Without financing from central banks, nations would not have the ability to war with one another like they have during the past century. The Federal Reserve admits this to be part of its role in the economy. In 1943, the Federal Reserve board of governors stated its intention to help with all efforts of funding World War II. This war began following the bust of the 1930s. The next world war will happen once the current credit cycle completes in a bust the likes of which the world has never seen.

The coming crisis

Many mainstream publications have been warning of an imminent economic catastrophe for years now. But in the first few months of 2018, their collective voices have grown stronger. Desmond Lachman, former macro-economist at the International Monetary Fund, recently wrote a piece for U.S. News entitled “A Crisis is Coming.” In it, he describes the financial conditions today as being far worse than they were during 2008. Central banks have played a key role in creating these conditions.

Debt levels have grown out of control, massive asset bubbles have appeared in sectors beyond the housing industry, and interest rates have been too low for too long. Even a modest increase in interest rates will cause debt levels to be unsustainable. Central banks have already begun raising interest rates.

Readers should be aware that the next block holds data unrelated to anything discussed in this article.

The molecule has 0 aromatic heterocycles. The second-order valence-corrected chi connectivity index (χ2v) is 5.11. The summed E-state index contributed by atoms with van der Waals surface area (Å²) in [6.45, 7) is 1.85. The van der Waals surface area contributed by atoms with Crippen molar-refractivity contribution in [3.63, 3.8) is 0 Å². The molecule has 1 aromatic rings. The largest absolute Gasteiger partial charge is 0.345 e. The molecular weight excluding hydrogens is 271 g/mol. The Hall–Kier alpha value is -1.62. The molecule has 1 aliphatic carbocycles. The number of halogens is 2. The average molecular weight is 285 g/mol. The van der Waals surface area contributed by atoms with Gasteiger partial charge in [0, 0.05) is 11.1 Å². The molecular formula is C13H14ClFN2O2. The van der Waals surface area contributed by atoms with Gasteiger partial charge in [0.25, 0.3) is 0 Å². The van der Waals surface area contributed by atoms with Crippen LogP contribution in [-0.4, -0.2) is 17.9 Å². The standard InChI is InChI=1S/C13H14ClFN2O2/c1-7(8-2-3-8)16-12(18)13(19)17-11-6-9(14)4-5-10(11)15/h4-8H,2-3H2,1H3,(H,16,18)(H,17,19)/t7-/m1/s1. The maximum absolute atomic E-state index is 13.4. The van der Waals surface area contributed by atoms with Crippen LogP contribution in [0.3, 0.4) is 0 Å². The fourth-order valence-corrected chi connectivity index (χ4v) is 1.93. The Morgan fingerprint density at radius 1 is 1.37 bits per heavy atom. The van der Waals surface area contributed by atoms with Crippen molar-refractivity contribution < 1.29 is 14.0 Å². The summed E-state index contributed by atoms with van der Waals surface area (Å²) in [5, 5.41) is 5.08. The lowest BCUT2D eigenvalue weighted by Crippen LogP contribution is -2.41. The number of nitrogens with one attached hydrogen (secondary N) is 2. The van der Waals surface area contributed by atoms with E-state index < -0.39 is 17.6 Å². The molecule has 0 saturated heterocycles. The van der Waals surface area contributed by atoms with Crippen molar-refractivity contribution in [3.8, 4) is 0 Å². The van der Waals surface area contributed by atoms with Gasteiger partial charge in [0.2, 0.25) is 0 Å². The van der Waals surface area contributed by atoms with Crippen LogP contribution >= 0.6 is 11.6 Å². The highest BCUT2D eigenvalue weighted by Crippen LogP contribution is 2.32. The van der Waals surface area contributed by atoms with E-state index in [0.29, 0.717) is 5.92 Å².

In addition, the Independent notes that wage growth in the UK is rising at its fastest pace since the 2008 financial crisis. This corroborates what Lachman says in his U.S. News piece about economic conditions overheating. Wage growth indicates inflation. Inflation leads to rising interest rates. Rising interest rates lead to higher debt payments. Those payments will become so large that governments will have no way to pay them. The only way out will be war.

A Third World War

As dire as the economic conditions look, they pale in comparison to the current geopolitical landscape. Not since the Cold War have tensions between adversarial nations been quite so high. How might such nations react in the midst of a historic financial collapse? If history is any guide, the answer makes itself apparent. As Marc Faber has said, “when everything collapses, then we go to war.” It can’t be said any simpler.

The coming crisis will be the biggest yet, and so will the war that follows. Entire nations will go bankrupt. It’s possible that entire nations could be destroyed in the conflict that ensues.

World events have already begun to align with such an undesirable outcome. The election of Donald Trump, for example, provides a convenient scapegoat for the whole ordeal. Rather than focusing on central banks and their role in the crisis, all the world’s attention will turn to Trump as the ultimate harbinger of destruction.

Despite the fact that it matters not who holds political power, this will be the conclusion of most of the public. Keep in mind, however, that politicians hold absolutely zero sway over monetary policy. Central banks have total control when it comes to monetary policy. And through this mechanism, they control economies, currencies, and ultimately, the course of world events. Even in leading the human race to ruin, too many remain blind to the banks that have been guiding us there for generations.